In recent year, stem cell therapy [15] is an expanding field that seeks for alleviating numerous diseases involving malignant tumor, fibrosis, wound repair and inflammation. In addition, currently, cell bio-therapeutics for AS employ numerous sources of stromal and hematopoietic cell populations, including menstrual blood derived stromal cells (MenSCs), Umbilical Cord (UC) derived Mesenchymal Stromal Cells (MSCs), Bone Marrow derived Mononuclear Cells (BMMNCs) and peripheral blood derived mobilized populations. Thus, we aim to conclude stem cell therapy and IUAs or AS association in animal models and human clinical trials [16]. However, the problems of stem cells therapy like ethic, immune reaction or even risks of tumorigenesis limit it application in clinic, also, unknown mechanism, like gene regulation, protein modulation or paracrine effects should be explored and confirmed by future and it can be a new irritation for researchers.

In this article, we will discuss current advances in stem cell therapy as a treatment for intrauterine adhesions (IUAs) or Asherman’s Syndrome (AS).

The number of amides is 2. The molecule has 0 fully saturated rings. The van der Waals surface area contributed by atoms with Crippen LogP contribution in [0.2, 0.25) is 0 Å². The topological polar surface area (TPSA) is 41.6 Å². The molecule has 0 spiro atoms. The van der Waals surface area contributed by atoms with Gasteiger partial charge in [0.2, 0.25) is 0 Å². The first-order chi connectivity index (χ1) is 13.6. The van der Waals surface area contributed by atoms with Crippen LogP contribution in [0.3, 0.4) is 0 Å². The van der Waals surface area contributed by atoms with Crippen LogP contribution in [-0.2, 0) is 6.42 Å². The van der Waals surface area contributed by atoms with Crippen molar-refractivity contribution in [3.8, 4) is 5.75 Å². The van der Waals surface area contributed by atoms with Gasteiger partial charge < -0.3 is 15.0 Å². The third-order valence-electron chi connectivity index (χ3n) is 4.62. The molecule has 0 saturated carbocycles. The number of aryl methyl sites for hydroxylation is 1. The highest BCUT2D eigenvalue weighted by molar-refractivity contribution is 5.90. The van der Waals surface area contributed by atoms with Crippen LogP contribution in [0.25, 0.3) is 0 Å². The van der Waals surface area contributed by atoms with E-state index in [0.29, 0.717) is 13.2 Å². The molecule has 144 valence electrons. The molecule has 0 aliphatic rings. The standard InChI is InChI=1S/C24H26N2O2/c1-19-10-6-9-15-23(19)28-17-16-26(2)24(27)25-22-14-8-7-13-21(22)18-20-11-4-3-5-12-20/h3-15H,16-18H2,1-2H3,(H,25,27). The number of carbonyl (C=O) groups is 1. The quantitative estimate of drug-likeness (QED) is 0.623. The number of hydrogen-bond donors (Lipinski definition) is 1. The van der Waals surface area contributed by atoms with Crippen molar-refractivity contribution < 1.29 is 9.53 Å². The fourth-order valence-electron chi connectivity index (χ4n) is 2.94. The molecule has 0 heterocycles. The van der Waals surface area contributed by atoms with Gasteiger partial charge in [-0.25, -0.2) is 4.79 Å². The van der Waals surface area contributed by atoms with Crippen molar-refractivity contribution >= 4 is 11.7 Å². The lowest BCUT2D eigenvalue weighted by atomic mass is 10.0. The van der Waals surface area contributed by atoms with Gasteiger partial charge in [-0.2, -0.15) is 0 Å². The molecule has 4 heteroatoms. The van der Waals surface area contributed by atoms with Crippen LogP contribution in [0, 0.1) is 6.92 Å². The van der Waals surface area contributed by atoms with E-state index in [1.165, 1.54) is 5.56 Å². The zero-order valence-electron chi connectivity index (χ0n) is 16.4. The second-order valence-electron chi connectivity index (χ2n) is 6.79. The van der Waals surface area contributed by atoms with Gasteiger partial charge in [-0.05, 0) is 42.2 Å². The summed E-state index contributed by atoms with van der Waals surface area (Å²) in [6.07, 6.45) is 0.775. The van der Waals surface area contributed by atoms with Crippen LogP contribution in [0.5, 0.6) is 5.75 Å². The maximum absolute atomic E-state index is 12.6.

2. Materials and Methods

We search on PubMed, Embase and Cochrane library and select several keywords on researches including: intrauterine adhesions (IUAs), Asherman’s Syndrome (AS), cell therapy, stem cells, bone marrow stem cells, clinical trials, recent 10 years and human or animal experiments. The included criteria: original articles, cohort study, case control study, animal experiments, human clinical trials, high quality, 10 years recent. In addition, the excluded criteria: case reports, meeting reports, low quality, more than 10 years ago.

Each article abstraction was performed using a standardized form; which included study characteristics such as year, author, area, type of study. Also each study should be scored under the scoring system like NOS (Newcastle-Ottawa quality assessment scale), Jadad, CASPin and iCAHE.

All the researches on human clinical trials are single-arm trials, and the data are extracted from text, tables, or figures. We conclude them and do the meta-analysis, all the differences in continuous outcomes using mean, weight mean difference (WMD) and sample size for each group, meanwhile Binary outcome is expressed as Odds Ratio (OR) and 95% Confidence Interval (CI). Hozo formula was used to convert data expressed as median and range. Statistical analysis was performed using Meta-Analyst.

3. Results